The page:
BY Karen Rosenberg in Reviews | 11 NOV 02
Featured in
Issue 71

Richard Woods

Deitch Projects, New York, USA

BY Karen Rosenberg in Reviews | 11 NOV 02

For the keen-eyed design professionals of Changing Rooms and its American incarnation Trading Spaces, there's nothing a fresh coat of paint can't fix. Richard Woods has likened his work to this popular home-makeover show, in which terms such as 'focal point' and 'conversation area' are introduced, lilies strategically placed and wobbly Ikea shelving units disguised with stagey colour schemes. In his latest project, Super Tudor (2002), Woods shows that a little clever surface manipulation can go a long way.

Woods has radically transformed the gallery interior and, in an equally ambitious gesture, its exterior. The latter is an arresting mock-Tudor façade, an English vernacular that also, for many New Yorkers, suggests the spruced-up strip malls of New England suburbs. Rubbing shoulders with renovated loft buildings, the quaint gabled stucco is an effective poke at Soho's second-wave colonization by chain stores and luxury flagships.

Inside the gallery Woods leaves no surface untouched. The main room is covered with a large-scale block print of parrots, resembling oversize stencil work, in black on white. The walls are hung salon-style with Woods' Pop take on marquetry painting: black-painted slivers of MDF glued to bright yellow canvas-covered wood panels. Most depict stock country-house images - a trout, a thrush, a bouquet of poppies, an exotic native. A few portray decorative frames without content. A floor block-printed with a mock parquetry herringbone pattern, black faux wood-grain on a sky blue ground, runs throughout the gallery. The effect is electric and uniformly cartoonish, like stepping into a Patrick Caulfield painting.

In the centre of the room ersatz Neoclassical garden sculptures sit in plastic basins, spewing water from navels, neck stumps and other unlikely apertures via a crude system of pumps and plastic tubing. These makeshift fountains are admittedly lightweight, but surrounding touches reveal a curious mix of the slapdash and the deliberate: several basins still display their store labels, while the antique wooden tables beneath have been painted over in various shades of brown. Many of the marquetry paintings are cobbled together from multiple panels in true bricoleur fashion, their edges out of alignment.

Like D. J. Simpson, Woods is obviously handy with a router; his super-sized wood-grain, for example, was created by carving and printing from five different blocks in a tautological tour de force. The joke, of course, is that true wood-grain never repeats itself. Woods has used similar exaggerated patterns to good effect in earlier exhibitions, including a group show ('Epilogue', 2000) at the historic Tabley House in Cheshire. In Super Tudor he fuses the masculine, working-class craft of woodworking with a refined but equally intense domesticity: it's as if Martha Stewart had a love child with Bob Vila of This Old House.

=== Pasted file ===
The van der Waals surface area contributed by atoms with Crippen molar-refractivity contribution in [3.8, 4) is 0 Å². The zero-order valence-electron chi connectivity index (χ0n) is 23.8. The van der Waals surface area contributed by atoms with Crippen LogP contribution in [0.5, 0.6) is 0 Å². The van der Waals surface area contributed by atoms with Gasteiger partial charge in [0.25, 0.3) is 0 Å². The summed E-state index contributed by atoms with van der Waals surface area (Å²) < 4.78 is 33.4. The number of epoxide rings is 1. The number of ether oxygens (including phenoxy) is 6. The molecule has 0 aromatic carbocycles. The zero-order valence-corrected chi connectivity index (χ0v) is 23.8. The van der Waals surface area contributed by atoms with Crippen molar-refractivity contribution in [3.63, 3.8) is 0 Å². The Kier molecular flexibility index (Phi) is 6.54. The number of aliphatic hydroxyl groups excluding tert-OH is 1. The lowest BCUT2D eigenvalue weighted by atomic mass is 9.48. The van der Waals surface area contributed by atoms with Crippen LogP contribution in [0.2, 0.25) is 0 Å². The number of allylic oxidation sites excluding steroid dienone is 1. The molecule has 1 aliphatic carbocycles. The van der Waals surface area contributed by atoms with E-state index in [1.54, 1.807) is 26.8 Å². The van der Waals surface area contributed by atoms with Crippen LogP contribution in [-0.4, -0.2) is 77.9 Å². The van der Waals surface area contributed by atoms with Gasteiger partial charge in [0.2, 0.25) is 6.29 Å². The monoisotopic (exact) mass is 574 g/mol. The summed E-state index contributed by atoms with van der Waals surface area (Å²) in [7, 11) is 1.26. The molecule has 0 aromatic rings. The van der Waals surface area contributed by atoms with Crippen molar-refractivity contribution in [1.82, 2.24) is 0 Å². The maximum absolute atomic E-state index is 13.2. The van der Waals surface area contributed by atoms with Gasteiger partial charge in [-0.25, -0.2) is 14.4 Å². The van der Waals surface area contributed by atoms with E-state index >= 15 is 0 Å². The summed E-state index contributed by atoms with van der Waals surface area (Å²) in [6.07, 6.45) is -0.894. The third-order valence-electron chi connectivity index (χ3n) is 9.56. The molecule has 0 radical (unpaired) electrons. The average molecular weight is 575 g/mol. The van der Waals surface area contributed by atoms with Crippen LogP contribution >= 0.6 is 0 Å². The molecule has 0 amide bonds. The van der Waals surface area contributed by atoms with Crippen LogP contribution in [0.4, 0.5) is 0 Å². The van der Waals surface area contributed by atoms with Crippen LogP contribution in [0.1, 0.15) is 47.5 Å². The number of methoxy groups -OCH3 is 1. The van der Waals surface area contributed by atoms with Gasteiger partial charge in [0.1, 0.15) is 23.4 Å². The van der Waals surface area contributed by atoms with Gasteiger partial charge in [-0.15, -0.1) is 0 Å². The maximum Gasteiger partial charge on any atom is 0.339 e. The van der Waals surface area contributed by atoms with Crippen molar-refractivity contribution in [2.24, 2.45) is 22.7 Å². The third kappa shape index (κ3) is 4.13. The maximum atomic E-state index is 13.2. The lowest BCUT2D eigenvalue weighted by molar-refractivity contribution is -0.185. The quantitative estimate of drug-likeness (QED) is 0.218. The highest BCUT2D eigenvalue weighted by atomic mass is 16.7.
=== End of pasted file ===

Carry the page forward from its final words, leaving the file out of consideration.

Woods has commented that his favourite work of art is Pollock's One: Number 31 (1950); this fact is not so surprising given both artists' preoccupation with surface, pattern and the floor. Perhaps in homage to Pollock, Woods has made a series of 'Drippy Paint Drawings' (2002) which hang in the gallery's side room against a background of red and white cockatoo prints. These enamel-paint renderings of famous classical sculptures are executed in a wobbly, amateurish line. Each image bears a number and a faux naive descriptive subtitle: Drippy Paint Drawing # 4 (Two Men and a Woman) is clearly modelled on Giambologna's Rape of the Sabine Women (1583) while the inspiration for # 12 (Dancing and Waving) and # 31 (Drinking and Pouring) is less clear. Hinting at Grand Tour pretensions, the drawings echo Woods' irreverent fountains but otherwise don't add much to the décor.

Super Tudor works well enough as an absurd twist on the cult of home improvement, but it also sends up the current cross-pollination of art, architecture and interior design. Liam Gillick turns utopian Modernism into office space. Jorge Pardo's tiled renovation of the Dia Center lobby is stunning, but as slick as anything in Wallpaper*. Super Tudor is the art installation as show house, with every gallery surface reworked into a dramatization of surface itself.

Woods' transformations are most effective when selectively applied. In a solo exhibition at London's Zwemmer Gallery in 2000 a wood-grain floor print (on its own) reintroduced the creaky Soho building's naturally rough edges into the refurbished gallery space. For this show Woods has crafted an oddly cohesive environment from seemingly disparate components. Without a counterpoint the interior falls prey to a Changing Rooms aesthetic of total, stifling co-ordination. Apparently, with his craftsman's sensibility and his DIY spirit, Woods can't help pulling it all together.